Fast Forward to June 2015

We learned Laurie Hird's new book, The Farmer’s Wife 1930s Sampler Quilt, had been published when we began receiving emails asking if we were going to convert these blocks for template cutting, like we did for the first book. Looking at the quilt photo, I could tell there were quite a few blocks that are not template friendly, so we answered that we probably would not be doing conversion charts but if that decision changed, we would write again to let them know.


Then, we received an email from Angie, whose blog is called GnomeAngel, about joining in on a sew-along with Fat Quarter Shop and 30 other bloggers. They would love to have me do the template conversions, and I shouldn’t worry about the non-template friendly blocks as she and/or other bloggers would talk about hand piecing, foundation-paper piecing, etc. Wow, it sounded like fun!

So, once again with the publisher’s blessing, we have begun converting close to 80 of the 99 blocks to template cutting! In addition, for every non-template friendly block in the book, I will be offering new template friendly 6-inch blocks as alternatives for anyone who prefers template cutting as much as I do. These additional blocks may also supply those of you who want to make a king-size quilt with the additional blocks needed.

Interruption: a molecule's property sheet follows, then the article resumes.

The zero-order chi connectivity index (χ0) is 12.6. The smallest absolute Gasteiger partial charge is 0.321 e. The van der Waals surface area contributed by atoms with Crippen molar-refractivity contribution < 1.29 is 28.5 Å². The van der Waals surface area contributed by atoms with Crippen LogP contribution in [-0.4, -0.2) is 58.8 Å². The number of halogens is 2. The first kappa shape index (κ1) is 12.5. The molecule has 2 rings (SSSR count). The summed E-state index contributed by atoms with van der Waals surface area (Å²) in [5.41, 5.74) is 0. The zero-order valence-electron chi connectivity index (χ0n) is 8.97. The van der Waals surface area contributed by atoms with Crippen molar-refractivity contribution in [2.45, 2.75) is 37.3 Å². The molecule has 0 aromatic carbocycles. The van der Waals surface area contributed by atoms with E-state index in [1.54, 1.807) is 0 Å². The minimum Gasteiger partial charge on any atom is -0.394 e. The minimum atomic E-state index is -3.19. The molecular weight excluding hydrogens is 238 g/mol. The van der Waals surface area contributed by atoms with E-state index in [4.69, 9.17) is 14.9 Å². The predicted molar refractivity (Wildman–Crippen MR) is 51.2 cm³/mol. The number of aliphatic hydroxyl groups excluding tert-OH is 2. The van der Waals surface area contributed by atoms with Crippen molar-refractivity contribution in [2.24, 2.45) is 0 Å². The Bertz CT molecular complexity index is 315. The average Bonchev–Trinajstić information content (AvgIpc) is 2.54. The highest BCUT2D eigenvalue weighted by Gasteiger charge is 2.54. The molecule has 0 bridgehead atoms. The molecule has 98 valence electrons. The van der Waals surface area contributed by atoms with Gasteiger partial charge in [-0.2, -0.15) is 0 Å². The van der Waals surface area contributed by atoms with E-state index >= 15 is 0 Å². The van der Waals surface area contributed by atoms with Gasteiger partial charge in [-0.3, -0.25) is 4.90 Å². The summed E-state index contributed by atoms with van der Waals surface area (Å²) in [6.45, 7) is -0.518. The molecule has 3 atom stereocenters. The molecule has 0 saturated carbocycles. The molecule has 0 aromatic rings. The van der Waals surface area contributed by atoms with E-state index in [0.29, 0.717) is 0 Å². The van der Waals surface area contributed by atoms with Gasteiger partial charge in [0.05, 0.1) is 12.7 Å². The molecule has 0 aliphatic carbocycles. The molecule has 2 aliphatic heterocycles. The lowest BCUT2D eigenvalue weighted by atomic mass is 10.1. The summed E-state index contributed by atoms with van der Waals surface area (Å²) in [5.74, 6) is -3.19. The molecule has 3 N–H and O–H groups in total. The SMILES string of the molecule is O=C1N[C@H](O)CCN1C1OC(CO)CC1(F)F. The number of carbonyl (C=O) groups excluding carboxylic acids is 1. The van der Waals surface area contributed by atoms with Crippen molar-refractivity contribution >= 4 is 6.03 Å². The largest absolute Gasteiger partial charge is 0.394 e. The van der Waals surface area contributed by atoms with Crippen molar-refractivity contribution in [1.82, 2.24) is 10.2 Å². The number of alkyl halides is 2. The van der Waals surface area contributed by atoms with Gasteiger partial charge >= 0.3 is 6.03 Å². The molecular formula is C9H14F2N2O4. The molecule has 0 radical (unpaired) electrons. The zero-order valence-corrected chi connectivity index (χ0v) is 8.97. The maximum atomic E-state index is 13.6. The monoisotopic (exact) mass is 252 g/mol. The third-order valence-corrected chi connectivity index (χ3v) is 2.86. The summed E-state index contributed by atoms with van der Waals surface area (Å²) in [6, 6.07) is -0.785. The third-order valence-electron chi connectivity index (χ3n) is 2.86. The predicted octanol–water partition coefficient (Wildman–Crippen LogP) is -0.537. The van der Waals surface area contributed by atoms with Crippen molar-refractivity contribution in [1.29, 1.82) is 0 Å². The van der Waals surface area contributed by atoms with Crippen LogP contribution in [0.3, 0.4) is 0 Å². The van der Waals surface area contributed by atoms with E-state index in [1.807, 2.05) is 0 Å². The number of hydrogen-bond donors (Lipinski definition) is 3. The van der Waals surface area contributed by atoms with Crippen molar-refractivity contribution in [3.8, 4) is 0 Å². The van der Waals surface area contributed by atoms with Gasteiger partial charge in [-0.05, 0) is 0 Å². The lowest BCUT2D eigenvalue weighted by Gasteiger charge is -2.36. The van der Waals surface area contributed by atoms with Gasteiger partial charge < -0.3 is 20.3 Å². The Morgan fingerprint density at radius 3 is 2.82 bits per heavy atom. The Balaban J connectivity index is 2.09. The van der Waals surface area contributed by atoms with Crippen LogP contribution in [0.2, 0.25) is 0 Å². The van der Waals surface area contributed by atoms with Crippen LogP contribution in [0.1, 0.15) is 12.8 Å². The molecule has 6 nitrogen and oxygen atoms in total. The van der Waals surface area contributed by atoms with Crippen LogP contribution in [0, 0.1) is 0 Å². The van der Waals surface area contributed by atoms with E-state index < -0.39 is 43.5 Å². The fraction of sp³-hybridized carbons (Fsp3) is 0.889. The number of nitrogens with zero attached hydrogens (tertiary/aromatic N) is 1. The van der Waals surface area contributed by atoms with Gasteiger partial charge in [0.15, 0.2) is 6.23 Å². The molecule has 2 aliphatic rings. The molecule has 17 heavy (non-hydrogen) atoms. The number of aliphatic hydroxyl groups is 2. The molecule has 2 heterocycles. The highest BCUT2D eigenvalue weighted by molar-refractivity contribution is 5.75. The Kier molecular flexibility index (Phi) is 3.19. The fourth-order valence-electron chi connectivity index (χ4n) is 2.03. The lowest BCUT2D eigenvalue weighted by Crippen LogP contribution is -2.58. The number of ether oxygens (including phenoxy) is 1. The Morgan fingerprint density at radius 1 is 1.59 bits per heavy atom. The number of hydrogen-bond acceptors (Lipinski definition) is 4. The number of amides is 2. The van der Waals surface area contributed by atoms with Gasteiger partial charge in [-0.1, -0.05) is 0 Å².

To go along with the book theme, the alternate blocks will be named after my mother’s friends and my friend’s mothers who were Iowa farm wives in the 1930s. We added Mabel last week and Alta today. Watch for Helen, Emma, Gladys, Blanche, Lillian, Louise, Viola, Callista, Florence, Alice, Vera, Victoria and maybe Mrs. Tucker.


Alta and Coldren on their 50th Anniversary


My Alta Block




Click the link to download the 2-page Template Conversion Chart for Aimee and Alta:

Visit these other Farmer's Wife Sew Along blogs, too, for sewing tutorials and other info about the Aimee block:

http://gnomeangel.com/aimee-is-block-2-of-farmers-wife-1930s-sampler-quilt/

http://www.ellisandhiggs.com/?s=Aimee


In Case You Missed the First Go-Round!

We divided the blocks in the first Farmers Wife Sampler Quilt book into 10 sets of 10 blocks, and we still regularly offer to email free the conversions for 10 blocks every 2 weeks. The next mailings start November 20, 2015. You can sign up on our website using the "join our email list" link.


11 comments: